Share via

With around 69% to 79% of Australians actively engaged in social media, spending between 1.5 to 2.5 hours a day with our online friends, our virtual communities – and assets - have become an important part of who and what we care about.

When people think about their Will and estate, they think property, possessions, bank and other service provider accounts – assets that have some physical form or monetary value. But our social media accounts have become extensions of ourselves to a greater or lesser extent.

With the prolific use of social media, knowing how to deal with a ‘digital footprint’ after someone dies has also become increasingly important.

Many social media platforms already have procedures in place to deal with this eventuality. Facebook pages, for example, can be converted into ‘memorials’, while Google allows users to notify and share account information with trusted contacts via its ‘Inactive Account Manager’. But the process remains very varied – and can be confusing for those less familiar with social media.

Ownership of digital material in such accounts (for example, photographs or other creative works) does not automatically transfer to the estate beneficiaries, which can add distress at an already difficult time. The issue is further complicated by the different legal jurisdictions these platforms operate in, some of which may consider accessing the account of someone who has died as an illegal act.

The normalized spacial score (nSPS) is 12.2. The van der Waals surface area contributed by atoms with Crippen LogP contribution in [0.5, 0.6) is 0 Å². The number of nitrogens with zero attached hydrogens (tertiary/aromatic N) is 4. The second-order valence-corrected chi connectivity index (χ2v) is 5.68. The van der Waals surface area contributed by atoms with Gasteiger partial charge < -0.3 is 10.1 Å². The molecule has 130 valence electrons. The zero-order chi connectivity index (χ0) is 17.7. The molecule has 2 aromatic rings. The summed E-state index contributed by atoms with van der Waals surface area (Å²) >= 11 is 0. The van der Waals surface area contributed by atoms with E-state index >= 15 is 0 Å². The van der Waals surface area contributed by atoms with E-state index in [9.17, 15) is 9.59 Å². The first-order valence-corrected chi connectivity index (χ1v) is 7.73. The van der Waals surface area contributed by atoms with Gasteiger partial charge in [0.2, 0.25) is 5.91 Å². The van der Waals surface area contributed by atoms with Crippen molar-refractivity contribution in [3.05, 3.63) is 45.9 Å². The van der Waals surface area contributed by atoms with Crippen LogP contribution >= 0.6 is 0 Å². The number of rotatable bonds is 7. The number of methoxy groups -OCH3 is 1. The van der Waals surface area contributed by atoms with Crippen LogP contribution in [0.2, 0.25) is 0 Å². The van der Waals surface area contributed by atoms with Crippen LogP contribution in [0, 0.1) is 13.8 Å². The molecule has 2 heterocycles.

It’s therefore important to think about your ‘virtual’ assets when completing your estate plan.

In the same way that you might leave behind the code to a safe, you can include log-in details to your accounts in your Will so that your Executor – and your loved ones can access precious photographs, correspondence and other materials you want them to have, and so they can close accounts if needed.